It is not unusual to talk with child welfare professionals who are quick to acknowledge the value and importance of public relations only to hear them go on to say something like, “We are very proud of our letterhead, brochures, advertising, and speakers bureau. Our public relations are important and we believe in doing it right.” They may go on to talk about using mailing lists and personal visits to market their services or special advertising campaigns to get the story out to potential foster families. These are, of course, all very important activities but fall far short of a well-considered public relations program.
This serious misunderstanding of public relations and its critical role in achieving agency excellence is based on a confusion of terms. First, public relations is not advertising, although advertising is usually an element in a successful public relations program. Advertising is intended to call public attention to a product, service, event, or opportunity. The public or a segment of the public is made aware of whatever is being advertised with the goal of their buying the product, using the service, attending the event, or taking advantage of the opportunity. Most brochures, newspaper ads, TV and radio spots, many signs, and some presentations to groups and organizations are advertising.
Public relations is not “public information” either, although effective public information activities are critical to successful public relations. Many agencies have a Public Information Officer (PIO) who is responsible for informing the public. This function may include, for example, the development of an informative brochure on an agency-related topic such as child abuse or teenage sexuality. The goal is to inform the public or a segment of the public about something of potential interest or importance to them. If successful, they will be better informed. Most speakers’ bureau activities, radio and TV interviews, calls from reporters, and contacts by community groups and organizations are public information opportunities. Handling them well is essential.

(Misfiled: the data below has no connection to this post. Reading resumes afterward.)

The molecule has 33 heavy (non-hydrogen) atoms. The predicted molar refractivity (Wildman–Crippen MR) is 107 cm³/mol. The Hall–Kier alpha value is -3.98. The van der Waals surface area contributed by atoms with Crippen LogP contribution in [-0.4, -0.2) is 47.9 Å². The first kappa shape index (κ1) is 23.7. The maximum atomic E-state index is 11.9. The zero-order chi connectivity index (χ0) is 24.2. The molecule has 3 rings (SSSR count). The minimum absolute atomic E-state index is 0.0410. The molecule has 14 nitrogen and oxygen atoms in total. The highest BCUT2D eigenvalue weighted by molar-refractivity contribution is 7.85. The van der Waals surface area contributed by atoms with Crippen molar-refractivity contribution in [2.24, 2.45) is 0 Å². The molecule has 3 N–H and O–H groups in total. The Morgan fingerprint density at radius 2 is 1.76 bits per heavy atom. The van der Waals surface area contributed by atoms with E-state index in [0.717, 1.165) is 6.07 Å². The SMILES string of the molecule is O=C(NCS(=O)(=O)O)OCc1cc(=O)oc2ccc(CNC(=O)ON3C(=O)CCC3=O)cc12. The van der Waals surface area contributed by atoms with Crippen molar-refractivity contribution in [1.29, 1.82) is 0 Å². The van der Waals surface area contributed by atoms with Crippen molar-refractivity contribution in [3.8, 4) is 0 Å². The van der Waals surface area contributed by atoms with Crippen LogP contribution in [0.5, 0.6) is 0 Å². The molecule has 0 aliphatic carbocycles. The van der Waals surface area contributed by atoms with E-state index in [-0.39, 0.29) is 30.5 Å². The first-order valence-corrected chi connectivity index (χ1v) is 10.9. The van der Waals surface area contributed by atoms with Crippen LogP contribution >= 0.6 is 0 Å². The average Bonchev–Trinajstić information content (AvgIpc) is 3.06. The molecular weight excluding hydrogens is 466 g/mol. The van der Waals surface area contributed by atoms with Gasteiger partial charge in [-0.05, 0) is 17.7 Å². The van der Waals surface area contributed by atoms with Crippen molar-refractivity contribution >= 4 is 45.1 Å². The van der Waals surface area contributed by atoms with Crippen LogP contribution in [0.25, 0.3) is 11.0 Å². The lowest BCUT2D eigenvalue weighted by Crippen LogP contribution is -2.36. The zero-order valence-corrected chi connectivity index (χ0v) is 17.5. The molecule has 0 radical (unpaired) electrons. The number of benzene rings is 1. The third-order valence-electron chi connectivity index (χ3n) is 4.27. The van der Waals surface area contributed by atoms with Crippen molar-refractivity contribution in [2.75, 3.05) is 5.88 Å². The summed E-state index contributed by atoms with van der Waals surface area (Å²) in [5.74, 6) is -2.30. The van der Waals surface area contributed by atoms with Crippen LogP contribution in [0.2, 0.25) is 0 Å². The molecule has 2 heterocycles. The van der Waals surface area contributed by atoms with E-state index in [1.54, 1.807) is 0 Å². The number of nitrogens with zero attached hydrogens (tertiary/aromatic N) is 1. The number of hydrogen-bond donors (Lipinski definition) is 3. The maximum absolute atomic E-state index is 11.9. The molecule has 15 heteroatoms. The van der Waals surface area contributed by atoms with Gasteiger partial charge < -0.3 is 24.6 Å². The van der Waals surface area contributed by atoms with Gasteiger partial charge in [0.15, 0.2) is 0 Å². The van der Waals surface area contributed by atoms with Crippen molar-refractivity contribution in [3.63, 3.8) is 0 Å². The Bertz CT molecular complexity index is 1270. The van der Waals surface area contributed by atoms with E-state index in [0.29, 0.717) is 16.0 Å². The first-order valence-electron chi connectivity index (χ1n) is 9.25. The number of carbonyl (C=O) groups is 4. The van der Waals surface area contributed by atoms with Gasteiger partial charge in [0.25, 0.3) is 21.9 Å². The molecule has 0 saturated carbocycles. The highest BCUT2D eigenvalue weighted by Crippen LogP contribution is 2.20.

Finally, public relations is not marketing, although no agency, public or private, can achieve excellence in today’s service environment without well-developed marketing expertise. It helps to think of marketing taking place within a market. In this sense, a market consists of those people (and organizations) who will potentially do business with the agency, to the agency’s benefit. It also consists of those people who may influence market participants to refrain from doing business with the agency.
For example, one market might be potential customers and other providers of the services the agency provides or wants to provide. Another market might be potential foster parents and other agencies who are recruiting foster parents. Potential employees and other employers are a significant market for most agencies as is the resource market that includes government and private fund sources and everyone else they may choose to fund with limited dollars.
Even though the focus here is on public relations and not specifically on marketing, it is nonetheless worthwhile to at least remind you of the first law of marketing: Marketing Begins At Home. Be sure that your agency’s marketing plan starts with keeping the staff you have, the foster parents you have, the customers you have, and the resources you have. Just remember that the marketing plans of other agencies have, as at least their second strategy, taking them away from you. As you will see, successful public relations likewise starts at home.